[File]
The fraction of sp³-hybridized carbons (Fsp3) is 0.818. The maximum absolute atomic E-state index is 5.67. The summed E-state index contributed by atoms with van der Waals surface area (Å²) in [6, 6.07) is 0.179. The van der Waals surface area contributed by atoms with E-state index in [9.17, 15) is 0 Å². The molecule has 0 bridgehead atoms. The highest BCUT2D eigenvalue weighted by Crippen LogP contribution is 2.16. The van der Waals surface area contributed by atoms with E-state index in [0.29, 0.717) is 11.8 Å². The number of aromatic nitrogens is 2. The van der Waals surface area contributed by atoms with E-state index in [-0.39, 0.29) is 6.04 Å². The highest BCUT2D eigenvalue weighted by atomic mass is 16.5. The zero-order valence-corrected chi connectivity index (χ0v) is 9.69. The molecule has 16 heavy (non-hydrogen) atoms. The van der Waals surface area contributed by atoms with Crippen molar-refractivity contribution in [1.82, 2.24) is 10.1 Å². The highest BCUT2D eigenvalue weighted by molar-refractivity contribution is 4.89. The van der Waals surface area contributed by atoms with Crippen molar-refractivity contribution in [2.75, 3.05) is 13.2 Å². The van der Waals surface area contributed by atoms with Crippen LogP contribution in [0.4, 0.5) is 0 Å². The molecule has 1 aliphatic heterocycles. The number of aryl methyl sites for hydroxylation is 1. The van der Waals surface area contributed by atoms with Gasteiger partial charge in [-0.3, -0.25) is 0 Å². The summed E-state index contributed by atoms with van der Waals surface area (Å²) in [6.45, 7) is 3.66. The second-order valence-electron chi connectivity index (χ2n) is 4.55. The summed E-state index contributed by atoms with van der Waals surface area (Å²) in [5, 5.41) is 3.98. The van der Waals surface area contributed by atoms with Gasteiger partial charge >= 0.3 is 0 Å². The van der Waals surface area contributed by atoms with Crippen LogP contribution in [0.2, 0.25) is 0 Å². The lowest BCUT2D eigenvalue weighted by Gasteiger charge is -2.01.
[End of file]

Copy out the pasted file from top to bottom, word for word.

The fraction of sp³-hybridized carbons (Fsp3) is 0.818. The maximum absolute atomic E-state index is 5.67. The summed E-state index contributed by atoms with van der Waals surface area (Å²) in [6, 6.07) is 0.179. The van der Waals surface area contributed by atoms with E-state index in [9.17, 15) is 0 Å². The molecule has 0 bridgehead atoms. The highest BCUT2D eigenvalue weighted by Crippen LogP contribution is 2.16. The van der Waals surface area contributed by atoms with E-state index in [0.29, 0.717) is 11.8 Å². The number of aromatic nitrogens is 2. The van der Waals surface area contributed by atoms with E-state index in [-0.39, 0.29) is 6.04 Å². The highest BCUT2D eigenvalue weighted by atomic mass is 16.5. The zero-order valence-corrected chi connectivity index (χ0v) is 9.69. The molecule has 16 heavy (non-hydrogen) atoms. The van der Waals surface area contributed by atoms with Crippen molar-refractivity contribution in [1.82, 2.24) is 10.1 Å². The highest BCUT2D eigenvalue weighted by molar-refractivity contribution is 4.89. The van der Waals surface area contributed by atoms with Crippen molar-refractivity contribution in [2.75, 3.05) is 13.2 Å². The van der Waals surface area contributed by atoms with Crippen LogP contribution in [0.4, 0.5) is 0 Å². The molecule has 1 aliphatic heterocycles. The number of aryl methyl sites for hydroxylation is 1. The van der Waals surface area contributed by atoms with Gasteiger partial charge in [-0.3, -0.25) is 0 Å². The summed E-state index contributed by atoms with van der Waals surface area (Å²) in [6.45, 7) is 3.66. The second-order valence-electron chi connectivity index (χ2n) is 4.55. The summed E-state index contributed by atoms with van der Waals surface area (Å²) in [5, 5.41) is 3.98. The van der Waals surface area contributed by atoms with Gasteiger partial charge >= 0.3 is 0 Å². The van der Waals surface area contributed by atoms with Crippen LogP contribution in [0.2, 0.25) is 0 Å². The lowest BCUT2D eigenvalue weighted by Gasteiger charge is -2.01.